May 21, 2020
VIA ELECTRONIC SUBMISSION
Administrative Law Judge Anthony Belsito
State of New York Public Service Commission
Empire State Plaza
Agency Building 3
Albany, NY 12223-1350
Re: Case 19-T-0069 – Application of Niagara Mohawk Power Corporation d/b/a National Grid for a Certificate of Environmental Compatibility and Public Need Pursuant to Article VII of the Public Service Law for the E37 Pipeline Reliability and Resiliency Project in the Town of Bethlehem, Albany County and the Towns of East Greenbush and North Greenbush, Rensselaer County
Dear Judge Belsito:
I represent Stop NY Fracked Gas Pipeline (“SNYFGP”) in the above entitled matter. This letter is intended to update your honor as to several developments that are relevant to the Public Service Commission’s (“Commission”) consideration of the application by Niagara Mohawk Power Corporation d/b/a National Grid (“National Grid” or “the Applicant”) for a Certification of Environmental Compatibility and Public Need in this case (the “E37 Application”).
- Recent Decisions of the Siting Board and the Department of Environmental Conservation Director of Environmental Permits As Well As 2020 State Energy Plan Amendment Support SNYFGP’S Previous Contention That the Climate Leadership and Community Protection Act Requires Disapproval of the E7 Application, Absent a Climate Analysis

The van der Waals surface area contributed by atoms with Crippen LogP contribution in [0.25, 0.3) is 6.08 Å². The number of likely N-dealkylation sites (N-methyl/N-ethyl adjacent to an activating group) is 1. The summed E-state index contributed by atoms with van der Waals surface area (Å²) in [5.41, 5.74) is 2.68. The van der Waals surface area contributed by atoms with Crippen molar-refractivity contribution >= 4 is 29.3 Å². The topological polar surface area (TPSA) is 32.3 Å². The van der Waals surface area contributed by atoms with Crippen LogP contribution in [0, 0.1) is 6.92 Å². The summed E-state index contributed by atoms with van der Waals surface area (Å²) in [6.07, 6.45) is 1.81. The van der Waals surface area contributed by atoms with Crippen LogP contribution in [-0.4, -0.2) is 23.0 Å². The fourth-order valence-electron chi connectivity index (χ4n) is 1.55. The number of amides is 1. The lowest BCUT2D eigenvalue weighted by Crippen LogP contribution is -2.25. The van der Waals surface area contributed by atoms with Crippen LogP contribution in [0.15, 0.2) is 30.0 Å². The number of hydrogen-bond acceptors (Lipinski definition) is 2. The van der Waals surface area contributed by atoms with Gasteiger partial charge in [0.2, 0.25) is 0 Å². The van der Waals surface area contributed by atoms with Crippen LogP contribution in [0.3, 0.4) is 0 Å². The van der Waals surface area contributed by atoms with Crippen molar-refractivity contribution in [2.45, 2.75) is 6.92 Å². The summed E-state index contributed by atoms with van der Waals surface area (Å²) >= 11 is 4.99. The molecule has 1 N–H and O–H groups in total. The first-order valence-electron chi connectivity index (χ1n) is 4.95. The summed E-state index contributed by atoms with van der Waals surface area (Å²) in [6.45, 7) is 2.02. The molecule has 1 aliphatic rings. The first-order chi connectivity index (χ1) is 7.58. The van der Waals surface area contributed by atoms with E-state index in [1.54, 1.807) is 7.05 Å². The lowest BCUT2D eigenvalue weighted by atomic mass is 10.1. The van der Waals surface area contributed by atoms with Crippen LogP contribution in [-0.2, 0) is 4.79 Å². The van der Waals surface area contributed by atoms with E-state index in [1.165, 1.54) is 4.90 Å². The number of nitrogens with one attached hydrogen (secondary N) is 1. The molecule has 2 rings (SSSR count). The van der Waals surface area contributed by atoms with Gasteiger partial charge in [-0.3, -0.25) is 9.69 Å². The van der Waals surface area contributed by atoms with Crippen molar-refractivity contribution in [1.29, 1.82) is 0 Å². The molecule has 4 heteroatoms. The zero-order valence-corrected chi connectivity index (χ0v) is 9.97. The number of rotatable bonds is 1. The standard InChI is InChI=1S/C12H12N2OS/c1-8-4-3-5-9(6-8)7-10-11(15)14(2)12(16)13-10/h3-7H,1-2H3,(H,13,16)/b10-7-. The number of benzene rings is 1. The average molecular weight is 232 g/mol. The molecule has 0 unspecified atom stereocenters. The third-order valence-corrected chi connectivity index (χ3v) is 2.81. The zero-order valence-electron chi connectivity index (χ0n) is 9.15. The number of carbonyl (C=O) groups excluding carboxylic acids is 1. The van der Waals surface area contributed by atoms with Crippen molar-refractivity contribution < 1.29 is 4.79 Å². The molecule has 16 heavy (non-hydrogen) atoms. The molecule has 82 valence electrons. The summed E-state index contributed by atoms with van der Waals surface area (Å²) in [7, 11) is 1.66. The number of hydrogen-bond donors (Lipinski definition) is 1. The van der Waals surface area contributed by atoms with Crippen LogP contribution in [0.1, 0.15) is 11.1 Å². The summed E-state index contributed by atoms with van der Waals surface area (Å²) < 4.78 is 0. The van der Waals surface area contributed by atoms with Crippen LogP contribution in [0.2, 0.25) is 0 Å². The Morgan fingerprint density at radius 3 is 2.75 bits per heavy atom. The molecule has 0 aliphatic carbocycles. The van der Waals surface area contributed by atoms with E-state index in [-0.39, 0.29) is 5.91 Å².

Recent decisions of the Article 10 Siting Board (“Siting Board”), the Department of Environmental Conservation (“DEC”) Director of Environmental Permits as well as a 2020 amendment to the State Energy Plan, all strongly support SNYFGP’s previous contention that, absent an analysis as to whether the E37 Reliability and Resiliency Project (“E37 Project”) is consistent with the Climate Leadership and Community Protection Act (“CLCPA”), the E37 Application should be rejected. Specifically, as SNYFGP stated in a June 27, 2019 letter to your honor, Section 7(2) of the CLCPA, sometimes known as the CLCPA “climate screen,” directs “all” state agencies, including the Commission, to consider whether decisions on “permits, licenses, and other administrative approvals and decisions” are “consistent with or will interfere with the attainment” of the greenhouse gas (GHG) reduction limits in the CLCPA. If they are inconsistent, we stated, section 7(2) requires a detailed statement of justification as to why the limits may not be met and an identification of “alternatives or greenhouse gas mitigation measures to be required where such project is limited.”